Berlin may reorient its energy policy vis-a-vis Moscow. It will be a quick geopolitical move, which no politician in Europe wants to talk about, because it is simply about returning to Russian natural gas. It should be remembered that it was Vladimir Putin himself who cut off most of the gas export to EU countries (with the exception of Hungary), hoping that this would weaken the support of the European Union for Ukraine. Perhaps he was somewhat successful in it. The pro-Russian option is almost ready for reorientation. It would like to see a quick end to the war – writes Teresa Wójcik, editor at BiznesAlert.pl.
Before Putin invaded Ukraine, cheap Russian gas accounted for more than half of the supplies of this raw material to Germany, and to the entire European Union – more than a third. The Germans were extremely dependent on Russian fossil fuels, and what may seem strange – they found it very beneficial. They invested a lot of money in the transmission infrastructure for Russian gas. The truth was simple, this gas allowed Germany to continue to implement Energiewende and claim that the German energy transition was successful. The import made it possible for various energy-intensive industries and aluminium, steel, fertilizer and ceramics factories in Germany to function. Thus, it allowed Germany to avoid deindustrialization. To put it simply, the German economy was built on cheap energy. Today, such cheap energy remains in the realm of dreams.
However, German politicians do not want to dream, the pro-Russian circle is increasingly more vocal about reinstating large gas supplies from Russia. The “Russian solution” is pursued especially by Klaus Ernst who is the chairman of the Climate Commission of the German Bundestag and the representative of the Left party. He is known for statements in line with the Kremlin propaganda. He believes that reviving the energy partnership will be very profitable for both Germany and Russia after the end of the war in Ukraine. “At present, Germany finds itself in a completely different, competitive disadvantage compared to the United States. There, domestic energy prices are much, much lower. We find ourselves in economically unfavorable circumstances, the US is a dangerous economic competitor for us. With Russia, we complement each other economically, we do not compete,” he said. Therefore, Ernst argues, it makes a lot of sense to return to a rational partnership with Russia in the energy sphere.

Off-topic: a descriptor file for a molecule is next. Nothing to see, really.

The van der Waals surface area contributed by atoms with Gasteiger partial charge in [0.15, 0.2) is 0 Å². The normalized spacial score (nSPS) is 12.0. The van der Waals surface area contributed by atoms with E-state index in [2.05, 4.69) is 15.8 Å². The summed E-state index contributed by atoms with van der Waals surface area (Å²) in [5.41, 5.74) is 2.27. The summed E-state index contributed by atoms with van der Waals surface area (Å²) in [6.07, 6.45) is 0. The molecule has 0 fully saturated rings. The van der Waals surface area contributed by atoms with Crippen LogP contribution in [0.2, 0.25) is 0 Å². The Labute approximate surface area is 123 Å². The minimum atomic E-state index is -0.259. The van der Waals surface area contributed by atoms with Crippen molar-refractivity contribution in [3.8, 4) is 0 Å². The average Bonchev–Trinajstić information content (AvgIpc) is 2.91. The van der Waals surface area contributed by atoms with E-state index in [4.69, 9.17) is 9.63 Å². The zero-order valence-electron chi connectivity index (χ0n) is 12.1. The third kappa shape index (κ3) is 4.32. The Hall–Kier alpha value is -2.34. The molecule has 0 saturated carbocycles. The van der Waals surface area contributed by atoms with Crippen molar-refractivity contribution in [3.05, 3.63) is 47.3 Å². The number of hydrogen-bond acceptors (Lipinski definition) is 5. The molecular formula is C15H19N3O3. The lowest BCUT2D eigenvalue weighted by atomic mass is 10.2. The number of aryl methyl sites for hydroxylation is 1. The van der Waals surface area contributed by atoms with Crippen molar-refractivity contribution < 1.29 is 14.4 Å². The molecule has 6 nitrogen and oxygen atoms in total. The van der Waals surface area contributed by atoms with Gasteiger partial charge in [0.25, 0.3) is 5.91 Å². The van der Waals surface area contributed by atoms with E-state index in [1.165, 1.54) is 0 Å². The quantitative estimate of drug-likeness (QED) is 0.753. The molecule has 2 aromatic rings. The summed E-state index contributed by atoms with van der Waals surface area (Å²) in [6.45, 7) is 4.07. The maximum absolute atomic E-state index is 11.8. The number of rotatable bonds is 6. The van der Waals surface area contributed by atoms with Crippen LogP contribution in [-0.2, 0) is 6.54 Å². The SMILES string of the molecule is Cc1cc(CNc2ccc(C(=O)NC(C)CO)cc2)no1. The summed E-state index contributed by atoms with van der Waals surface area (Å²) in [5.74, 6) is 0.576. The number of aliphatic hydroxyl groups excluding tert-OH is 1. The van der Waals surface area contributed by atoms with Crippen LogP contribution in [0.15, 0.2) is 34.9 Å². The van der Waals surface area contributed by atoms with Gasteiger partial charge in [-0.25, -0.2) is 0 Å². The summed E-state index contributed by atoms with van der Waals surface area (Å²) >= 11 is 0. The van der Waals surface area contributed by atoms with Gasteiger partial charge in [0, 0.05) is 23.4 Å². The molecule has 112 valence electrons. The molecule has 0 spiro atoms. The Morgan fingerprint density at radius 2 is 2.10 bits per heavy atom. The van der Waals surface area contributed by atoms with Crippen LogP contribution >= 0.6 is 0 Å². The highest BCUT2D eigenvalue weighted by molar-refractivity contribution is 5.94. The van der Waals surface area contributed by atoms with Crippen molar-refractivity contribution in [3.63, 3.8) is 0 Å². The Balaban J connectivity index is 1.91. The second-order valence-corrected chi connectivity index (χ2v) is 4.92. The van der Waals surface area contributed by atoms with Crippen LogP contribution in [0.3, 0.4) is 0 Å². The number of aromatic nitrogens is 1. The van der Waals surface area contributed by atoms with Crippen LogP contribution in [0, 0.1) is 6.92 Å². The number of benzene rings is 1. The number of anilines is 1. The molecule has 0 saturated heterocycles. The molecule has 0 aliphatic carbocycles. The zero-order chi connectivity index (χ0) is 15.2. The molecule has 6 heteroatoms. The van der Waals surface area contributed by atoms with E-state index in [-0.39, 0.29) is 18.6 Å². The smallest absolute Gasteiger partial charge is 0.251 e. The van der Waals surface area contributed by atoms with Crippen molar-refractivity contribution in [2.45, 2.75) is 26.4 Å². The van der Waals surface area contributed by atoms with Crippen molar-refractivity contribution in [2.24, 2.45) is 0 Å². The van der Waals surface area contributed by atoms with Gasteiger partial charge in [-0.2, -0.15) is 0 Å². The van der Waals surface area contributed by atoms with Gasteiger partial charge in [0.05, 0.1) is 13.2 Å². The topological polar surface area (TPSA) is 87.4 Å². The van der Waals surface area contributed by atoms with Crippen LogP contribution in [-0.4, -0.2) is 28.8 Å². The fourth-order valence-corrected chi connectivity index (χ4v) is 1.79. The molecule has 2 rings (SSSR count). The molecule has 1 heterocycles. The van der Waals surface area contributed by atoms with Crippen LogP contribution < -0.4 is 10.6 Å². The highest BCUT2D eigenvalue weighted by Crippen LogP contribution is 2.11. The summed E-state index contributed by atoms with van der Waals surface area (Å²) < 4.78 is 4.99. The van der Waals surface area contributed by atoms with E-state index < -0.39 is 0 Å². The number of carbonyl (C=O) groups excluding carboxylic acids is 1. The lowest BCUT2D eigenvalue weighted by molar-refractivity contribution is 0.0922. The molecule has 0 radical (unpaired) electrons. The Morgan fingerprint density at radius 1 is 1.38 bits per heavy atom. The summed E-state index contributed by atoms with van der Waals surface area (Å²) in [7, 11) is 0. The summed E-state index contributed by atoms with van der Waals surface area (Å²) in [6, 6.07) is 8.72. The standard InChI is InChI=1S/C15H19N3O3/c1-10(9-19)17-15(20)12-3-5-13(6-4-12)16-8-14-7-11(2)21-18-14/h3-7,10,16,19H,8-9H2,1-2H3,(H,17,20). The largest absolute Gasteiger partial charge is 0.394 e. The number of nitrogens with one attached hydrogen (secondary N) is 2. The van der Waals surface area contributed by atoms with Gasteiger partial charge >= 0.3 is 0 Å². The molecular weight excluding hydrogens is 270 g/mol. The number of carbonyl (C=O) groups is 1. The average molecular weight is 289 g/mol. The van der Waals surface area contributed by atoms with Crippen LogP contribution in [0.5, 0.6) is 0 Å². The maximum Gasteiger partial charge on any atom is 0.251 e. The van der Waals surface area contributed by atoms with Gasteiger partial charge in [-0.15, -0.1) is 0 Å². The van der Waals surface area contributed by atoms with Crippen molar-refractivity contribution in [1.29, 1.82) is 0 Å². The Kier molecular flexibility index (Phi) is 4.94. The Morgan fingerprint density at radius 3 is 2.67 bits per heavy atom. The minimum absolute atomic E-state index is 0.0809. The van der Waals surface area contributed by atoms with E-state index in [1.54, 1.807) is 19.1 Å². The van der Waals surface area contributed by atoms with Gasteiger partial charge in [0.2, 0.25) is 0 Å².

This position is fully shared by Günter Verheugen, an influential SPD politician. Verheugen is former European Commissioner for Industry and Entrepreneurship, recognized in Germany even today as a great authority. In an interview (early January 2024) for the Bremen newspaper Weser-Kurier, he said ” I am analyzing the process of reducing international tensions in the 1980s. If you look at it without prejudice, the success of this process now makes a huge impression. If Willy Brandt had decided that it was not worth talking to Brezhnev about gas, the Cold War would not have ended at all. If change is necessary in an authoritarian state, it cannot be achieved by increasing military pressure. This can only be achieved by building relationships of mutual trust and common interests. This is how democratic Germany now has to deal with authoritarian Russia,” Verheugen said.
These two politicians are no exception.
Another supporter of returning to the energy alliance with Russia is the conservative CDU’s Michael Kretschmer, member of the Bundestag, vice-chairman of the CDU and Prime Minister of Saxony. He is also known for staying in tune with the Kremlin’s talking points despite the invasion of Ukraine. He has been calling on the German government to repair the damage to Nord Stream 1 Nord Stream 2 before the pipes are damaged by seawater. The Prime Minister of Saxony is convinced that the maintenance and renovation of both Nord Stream gas pipelines is in line with the national interests of Germany. In his view, “after the stupid war of Moscow and Kyiv,” provoked by the Americans, it is necessary to start using the perfectly developed infrastructure and transmission networks. This will make it possible to import more than 100 billion cubic meters of gas annually. This will save the German economy and will allow to develop trade in Russian gas in Europe. Kretschmer called for immediate diplomatic talks with Russia and questioned the need for too harsh sanctions against Moscow.
The list of German politicians who share the views of these three includes dozens of high-ranking officials in German political life. In the end, it is necessary to face the truth – Russian gas is still present on the German market and accounts for as much as 19.5 percent. It arrives to Germany as liquefied gas, bought from the Russian Novatek via international trading companies. It is delivered to Spanish and French LNG import terminals for German companies on the basis of spot contracts. It may be cheaper than LNG from Qatar and Norway delivered to the five German floating terminals. However, it is unclear whether the pro-Russian option in Germany will win the debate on the future of relations.